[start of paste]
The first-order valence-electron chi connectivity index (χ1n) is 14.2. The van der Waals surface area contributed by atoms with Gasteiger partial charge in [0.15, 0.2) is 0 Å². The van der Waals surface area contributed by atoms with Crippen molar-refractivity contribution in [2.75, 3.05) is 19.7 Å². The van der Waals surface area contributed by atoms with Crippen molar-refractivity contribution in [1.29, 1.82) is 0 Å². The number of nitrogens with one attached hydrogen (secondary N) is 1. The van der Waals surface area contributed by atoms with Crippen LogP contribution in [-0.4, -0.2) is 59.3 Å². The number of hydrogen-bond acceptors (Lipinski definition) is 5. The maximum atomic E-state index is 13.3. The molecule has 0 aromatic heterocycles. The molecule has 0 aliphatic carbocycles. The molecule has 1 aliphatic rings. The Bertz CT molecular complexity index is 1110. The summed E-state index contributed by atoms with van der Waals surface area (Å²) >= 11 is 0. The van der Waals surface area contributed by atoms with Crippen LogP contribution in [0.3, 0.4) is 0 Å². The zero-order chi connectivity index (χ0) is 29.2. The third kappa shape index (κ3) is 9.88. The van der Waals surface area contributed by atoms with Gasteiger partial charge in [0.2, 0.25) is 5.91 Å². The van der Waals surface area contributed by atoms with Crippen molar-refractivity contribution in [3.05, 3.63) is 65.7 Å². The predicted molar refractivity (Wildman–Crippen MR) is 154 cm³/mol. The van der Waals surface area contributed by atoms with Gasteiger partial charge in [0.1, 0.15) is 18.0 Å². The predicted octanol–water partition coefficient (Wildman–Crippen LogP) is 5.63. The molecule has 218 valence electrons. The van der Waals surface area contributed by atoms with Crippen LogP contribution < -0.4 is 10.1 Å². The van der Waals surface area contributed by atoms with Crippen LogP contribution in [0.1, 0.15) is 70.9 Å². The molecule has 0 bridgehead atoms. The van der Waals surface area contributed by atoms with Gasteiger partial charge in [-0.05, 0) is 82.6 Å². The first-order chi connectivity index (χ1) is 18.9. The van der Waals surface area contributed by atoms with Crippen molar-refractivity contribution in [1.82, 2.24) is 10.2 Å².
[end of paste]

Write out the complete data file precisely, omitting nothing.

The first-order valence-electron chi connectivity index (χ1n) is 14.2. The van der Waals surface area contributed by atoms with Gasteiger partial charge in [0.15, 0.2) is 0 Å². The van der Waals surface area contributed by atoms with Crippen molar-refractivity contribution in [2.75, 3.05) is 19.7 Å². The van der Waals surface area contributed by atoms with Crippen molar-refractivity contribution in [1.29, 1.82) is 0 Å². The number of nitrogens with one attached hydrogen (secondary N) is 1. The van der Waals surface area contributed by atoms with Crippen LogP contribution in [-0.4, -0.2) is 59.3 Å². The number of hydrogen-bond acceptors (Lipinski definition) is 5. The maximum atomic E-state index is 13.3. The molecule has 0 aromatic heterocycles. The molecule has 0 aliphatic carbocycles. The molecule has 1 aliphatic rings. The Bertz CT molecular complexity index is 1110. The summed E-state index contributed by atoms with van der Waals surface area (Å²) >= 11 is 0. The van der Waals surface area contributed by atoms with Crippen LogP contribution in [0.3, 0.4) is 0 Å². The zero-order chi connectivity index (χ0) is 29.2. The third kappa shape index (κ3) is 9.88. The van der Waals surface area contributed by atoms with Gasteiger partial charge in [0.2, 0.25) is 5.91 Å². The van der Waals surface area contributed by atoms with Crippen molar-refractivity contribution in [3.05, 3.63) is 65.7 Å². The predicted molar refractivity (Wildman–Crippen MR) is 154 cm³/mol. The van der Waals surface area contributed by atoms with Gasteiger partial charge in [0.1, 0.15) is 18.0 Å². The predicted octanol–water partition coefficient (Wildman–Crippen LogP) is 5.63. The molecule has 218 valence electrons. The van der Waals surface area contributed by atoms with Crippen LogP contribution < -0.4 is 10.1 Å². The van der Waals surface area contributed by atoms with Crippen LogP contribution in [0.1, 0.15) is 70.9 Å². The molecule has 0 bridgehead atoms. The van der Waals surface area contributed by atoms with Gasteiger partial charge in [-0.05, 0) is 82.6 Å². The first-order chi connectivity index (χ1) is 18.9. The van der Waals surface area contributed by atoms with Crippen molar-refractivity contribution in [1.82, 2.24) is 10.2 Å².